- to set apart for a particular purpose; assign or allot: to allocate funds for new projects.
- to fix the place of; locate.
Origin of allocate
Examples from the Web for allocating
“It pretty much looks like taking a central solar plant and allocating it across 3,000 roofs,” said Rumido.Panel Discussion
The Daily Beast
September 8, 2014
Unlike in years past, more than 40 states are allocating their delegates proportionally, instead of winner take all.No Clear Path to Victory for Romney
John Avlon, Ben Jacobs
March 7, 2012
TF: It may be at certain stages of development—for allocating resources, for example.America Needs a Makeover
September 9, 2011
It's a very efficient way of allocating resources and capital.Auletta and Cohan Discuss Greed and Geithner
The Daily Beast
April 23, 2009
It consists in taking the whole performance to pieces and allocating the praise.Faces in the Fire
Frank W. Boreham
How are you to subdivide these magisterial districts for the purpose of allocating members?Liberalism and the Social Problem
Winston Spencer Churchill
In the face of all this the colonies were conspicuously and notoriously unable to agree upon any principle of allocating grants.The Story of Newfoundland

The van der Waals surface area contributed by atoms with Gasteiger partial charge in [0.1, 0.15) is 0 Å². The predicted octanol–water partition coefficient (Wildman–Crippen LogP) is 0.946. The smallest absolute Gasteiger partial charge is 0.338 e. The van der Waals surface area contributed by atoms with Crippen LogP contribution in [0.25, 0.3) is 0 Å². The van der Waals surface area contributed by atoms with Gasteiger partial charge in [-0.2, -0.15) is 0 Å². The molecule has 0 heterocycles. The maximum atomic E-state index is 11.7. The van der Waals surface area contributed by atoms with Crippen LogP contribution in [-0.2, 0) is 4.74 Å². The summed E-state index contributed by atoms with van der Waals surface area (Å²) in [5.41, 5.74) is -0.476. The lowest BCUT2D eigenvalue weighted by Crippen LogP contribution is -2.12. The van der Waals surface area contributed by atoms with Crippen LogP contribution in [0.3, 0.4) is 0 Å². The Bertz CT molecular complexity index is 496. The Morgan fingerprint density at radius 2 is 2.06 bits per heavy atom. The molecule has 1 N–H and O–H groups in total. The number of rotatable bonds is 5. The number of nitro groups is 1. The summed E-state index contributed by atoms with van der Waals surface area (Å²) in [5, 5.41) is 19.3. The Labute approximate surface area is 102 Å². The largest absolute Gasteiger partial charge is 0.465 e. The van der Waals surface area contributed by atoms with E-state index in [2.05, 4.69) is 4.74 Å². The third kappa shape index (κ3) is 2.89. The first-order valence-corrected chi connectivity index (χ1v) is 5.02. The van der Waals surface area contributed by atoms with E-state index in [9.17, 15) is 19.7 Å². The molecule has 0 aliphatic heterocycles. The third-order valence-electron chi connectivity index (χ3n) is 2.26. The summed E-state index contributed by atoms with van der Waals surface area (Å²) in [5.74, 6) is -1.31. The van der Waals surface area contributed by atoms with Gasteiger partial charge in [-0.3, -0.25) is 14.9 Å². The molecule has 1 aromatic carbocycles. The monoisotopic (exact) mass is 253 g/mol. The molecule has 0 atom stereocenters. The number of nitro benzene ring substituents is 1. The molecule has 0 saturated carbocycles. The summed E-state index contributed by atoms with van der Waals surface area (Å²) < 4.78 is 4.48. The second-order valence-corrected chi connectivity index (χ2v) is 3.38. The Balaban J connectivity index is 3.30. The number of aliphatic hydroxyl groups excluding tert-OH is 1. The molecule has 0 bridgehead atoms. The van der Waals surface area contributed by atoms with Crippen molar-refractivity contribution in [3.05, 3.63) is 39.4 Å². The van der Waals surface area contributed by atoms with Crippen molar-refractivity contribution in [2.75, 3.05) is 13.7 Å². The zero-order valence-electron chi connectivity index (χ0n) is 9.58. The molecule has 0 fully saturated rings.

Frederick Edwin Smith, Earl of Birkenhead
The bill was accompanied by a financial scheme for a new system of allocating the parliamentary grant.
Allocating three percent or less of GDP for defense could easily prove to be a ceiling and not a floor.Shock and Awe
Harlan K. Ullman
- to assign or allot for a particular purpose
- a less common word for locate (def. 2)
Word Origin and History for allocating
1630s, from verbal used of adjective allocate (mid-15c. in legal use), from Medieval Latin allocate (the common first word of writs authorizing payment), imperative plural of allocare "allocate," from Latin ad- "to" (see ad-) + locare "to place" (see locate). Related: Allocated; allocating.